Biggest. Post-election. Rally. Ever.

Wall Street has greeted the Trump election with unprecedented enthusiasm.  I think that investors are recognizing that the shackles put on entrepreneurship and investment by the tax and regulatory regime of the Obama administration really did inhibit growth, and in fact explain why the current “recovery” is by far the most anemic ever recorded following a recession.

But the boom is now officially “historic.”  Steve Russolillo writes in the Wall Street Journal:

The Dow’s 8% gain in the five weeks after Donald Trump’s victory is the biggest surge following any U.S. presidential election in history. The rally, which has the blue-chip average on pace for its fastest 1,000-point rise ever, has been accompanied by a sharp jump in bullish sentiment.

Of course, what the market giveth, the market also taketh away, depending on events.  So don’t count your retirement account gains quite yet.  But nonetheless a record has been set, and a verdict (on the Obama economy) rendered.

Oh, and also a judgment on Paul Krugman, the man whose mind once won him a Nobel Prize in economics, and a professorship at Princeton.  His market wizardry was on display in the immediate aftermath of the election outcome being reported, as the Daily Caller noted:

Futures markets imploded Tuesday night as soon as it became apparent Trump was likely to win. At their nadir, futures for the Dow Jones Industrial Average had dropped 750 points.

At that point, Krugman chose to release a blog post in which he predicted these jitters represented a new permanent reality in the U.S. economy.

“It really does now look like President Donald J. Trump, and markets are plunging. When might we expect them to recover?” Krugman said in his post. “If the question is when markets will recover, a first-pass answer is never.”

 “We are very probably looking at a global recession, with no end in sight,” he added. “I suppose we could get lucky somehow. But on economics, as on everything else, a terrible thing has just happened.”

Fortunately for Krugman, there is no provision for repossessing Nobel Prizes, and there is no way of knowing if he shorted the market following his own advice.

Hat tip: Ed Lasky

Wall Street has greeted the Trump election with unprecedented enthusiasm.  I think that investors are recognizing that the shackles put on entrepreneurship and investment by the tax and regulatory regime of the Obama administration really did inhibit growth, and in fact explain why the current “recovery” is by far the most anemic ever recorded following a recession.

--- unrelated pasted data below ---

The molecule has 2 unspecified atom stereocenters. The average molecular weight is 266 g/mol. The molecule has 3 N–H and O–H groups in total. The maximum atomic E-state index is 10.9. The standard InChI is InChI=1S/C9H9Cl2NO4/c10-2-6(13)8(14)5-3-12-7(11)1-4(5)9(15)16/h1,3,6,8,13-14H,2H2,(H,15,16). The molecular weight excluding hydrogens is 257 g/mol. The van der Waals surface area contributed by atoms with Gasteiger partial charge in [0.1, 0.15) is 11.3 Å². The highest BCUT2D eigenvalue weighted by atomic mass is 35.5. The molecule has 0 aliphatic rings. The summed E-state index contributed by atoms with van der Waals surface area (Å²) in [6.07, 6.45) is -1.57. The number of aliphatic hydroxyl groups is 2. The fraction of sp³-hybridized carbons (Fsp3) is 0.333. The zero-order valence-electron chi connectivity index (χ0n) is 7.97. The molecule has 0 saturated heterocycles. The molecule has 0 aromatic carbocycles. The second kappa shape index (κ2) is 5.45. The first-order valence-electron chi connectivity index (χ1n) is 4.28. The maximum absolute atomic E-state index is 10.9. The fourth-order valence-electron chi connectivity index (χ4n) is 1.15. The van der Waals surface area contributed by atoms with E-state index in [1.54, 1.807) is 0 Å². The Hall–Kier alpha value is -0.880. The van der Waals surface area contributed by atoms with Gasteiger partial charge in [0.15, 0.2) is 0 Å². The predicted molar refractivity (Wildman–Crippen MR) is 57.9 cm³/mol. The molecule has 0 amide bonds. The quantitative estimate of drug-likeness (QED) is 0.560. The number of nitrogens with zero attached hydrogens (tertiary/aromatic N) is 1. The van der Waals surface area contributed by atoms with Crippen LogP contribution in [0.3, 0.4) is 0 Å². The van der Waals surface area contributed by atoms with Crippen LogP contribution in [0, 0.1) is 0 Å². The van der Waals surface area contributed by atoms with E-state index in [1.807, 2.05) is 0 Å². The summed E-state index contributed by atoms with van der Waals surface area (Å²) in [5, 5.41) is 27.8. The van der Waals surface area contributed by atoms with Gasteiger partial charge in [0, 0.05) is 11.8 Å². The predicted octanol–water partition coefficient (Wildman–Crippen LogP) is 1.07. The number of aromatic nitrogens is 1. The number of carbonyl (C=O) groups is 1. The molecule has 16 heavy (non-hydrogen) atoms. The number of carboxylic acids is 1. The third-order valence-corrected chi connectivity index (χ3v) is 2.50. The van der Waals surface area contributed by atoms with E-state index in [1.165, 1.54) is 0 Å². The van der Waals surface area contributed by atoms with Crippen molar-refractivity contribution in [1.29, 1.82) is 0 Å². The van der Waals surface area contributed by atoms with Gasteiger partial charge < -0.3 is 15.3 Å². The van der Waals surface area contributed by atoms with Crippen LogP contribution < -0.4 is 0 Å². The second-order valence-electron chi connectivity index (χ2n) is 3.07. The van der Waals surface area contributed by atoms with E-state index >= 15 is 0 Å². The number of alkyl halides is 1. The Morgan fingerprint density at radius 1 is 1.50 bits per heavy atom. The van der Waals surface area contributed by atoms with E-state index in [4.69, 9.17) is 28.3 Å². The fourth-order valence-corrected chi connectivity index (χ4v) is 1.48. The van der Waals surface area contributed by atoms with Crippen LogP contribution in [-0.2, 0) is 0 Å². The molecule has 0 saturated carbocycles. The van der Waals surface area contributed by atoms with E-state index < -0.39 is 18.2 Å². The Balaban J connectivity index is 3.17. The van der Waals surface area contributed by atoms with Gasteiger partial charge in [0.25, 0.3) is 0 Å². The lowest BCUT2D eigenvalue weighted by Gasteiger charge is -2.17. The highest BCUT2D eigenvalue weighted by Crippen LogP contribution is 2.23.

But the boom is now officially “historic.”  Steve Russolillo writes in the Wall Street Journal:

The Dow’s 8% gain in the five weeks after Donald Trump’s victory is the biggest surge following any U.S. presidential election in history. The rally, which has the blue-chip average on pace for its fastest 1,000-point rise ever, has been accompanied by a sharp jump in bullish sentiment.

Of course, what the market giveth, the market also taketh away, depending on events.  So don’t count your retirement account gains quite yet.  But nonetheless a record has been set, and a verdict (on the Obama economy) rendered.

Oh, and also a judgment on Paul Krugman, the man whose mind once won him a Nobel Prize in economics, and a professorship at Princeton.  His market wizardry was on display in the immediate aftermath of the election outcome being reported, as the Daily Caller noted:

Futures markets imploded Tuesday night as soon as it became apparent Trump was likely to win. At their nadir, futures for the Dow Jones Industrial Average had dropped 750 points.

At that point, Krugman chose to release a blog post in which he predicted these jitters represented a new permanent reality in the U.S. economy.

“It really does now look like President Donald J. Trump, and markets are plunging. When might we expect them to recover?” Krugman said in his post. “If the question is when markets will recover, a first-pass answer is never.”

 “We are very probably looking at a global recession, with no end in sight,” he added. “I suppose we could get lucky somehow. But on economics, as on everything else, a terrible thing has just happened.”

Fortunately for Krugman, there is no provision for repossessing Nobel Prizes, and there is no way of knowing if he shorted the market following his own advice.

Hat tip: Ed Lasky

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